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## SQL Operators

So far, we have used the `=` operator for the obvious task of verifying that two values in a `WHERE` clause equal one another. Other fairly basic operations include `<>`, `>`, `<`, `<=`, and `>=`. Note that MySQL allows you to use either `<>` or `!=` for “not equal.” Table 3-6 contains a full set of simple SQL operators.

Table 3-6. The simple SQL operators supported by MySQL
 Operator Context Description `+` Arithmetic Addition `-` Arithmetic Subtraction `*` Arithmetic Multiplication `/` Arithmetic Division `=` Comparison Equal `<>` or `!=` Comparison Not equal `<` Comparison Less than `>` Comparison Greater than `<=` Comparison Less than or equal to `>=` Comparison Greater than or equal to `AND` Logical And `OR` Logical Or `NOT` Logical Negation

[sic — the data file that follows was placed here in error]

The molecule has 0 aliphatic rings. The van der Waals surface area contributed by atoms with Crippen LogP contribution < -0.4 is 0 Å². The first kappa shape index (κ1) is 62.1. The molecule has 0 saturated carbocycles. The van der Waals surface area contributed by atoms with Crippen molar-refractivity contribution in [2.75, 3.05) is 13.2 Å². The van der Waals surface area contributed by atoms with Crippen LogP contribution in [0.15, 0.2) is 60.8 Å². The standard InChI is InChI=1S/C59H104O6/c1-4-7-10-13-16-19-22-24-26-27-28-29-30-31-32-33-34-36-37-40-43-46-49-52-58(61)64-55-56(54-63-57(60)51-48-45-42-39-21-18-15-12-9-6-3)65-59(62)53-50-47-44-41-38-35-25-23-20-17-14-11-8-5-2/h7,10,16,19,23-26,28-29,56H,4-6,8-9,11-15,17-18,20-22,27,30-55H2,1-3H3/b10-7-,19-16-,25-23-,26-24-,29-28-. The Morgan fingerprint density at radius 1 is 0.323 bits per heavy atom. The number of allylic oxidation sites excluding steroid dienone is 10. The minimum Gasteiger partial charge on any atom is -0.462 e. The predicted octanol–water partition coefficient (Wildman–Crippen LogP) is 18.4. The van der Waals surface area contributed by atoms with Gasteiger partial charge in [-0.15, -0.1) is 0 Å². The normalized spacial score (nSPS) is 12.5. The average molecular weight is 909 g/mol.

MySQL operators have the following order of precedence:

1. `BINARY`

2. `NOT !`

3. `-` (unary minus)

4. `* / %`

5. `+ -`

6. `<< >>`

7. `&`

8. `|`

9. ```< <= > >= = <=> <> IN IS LIKE REGEXP RLIKE```

10. `BETWEEN`

11. `AND &&`

12. `OR ||`

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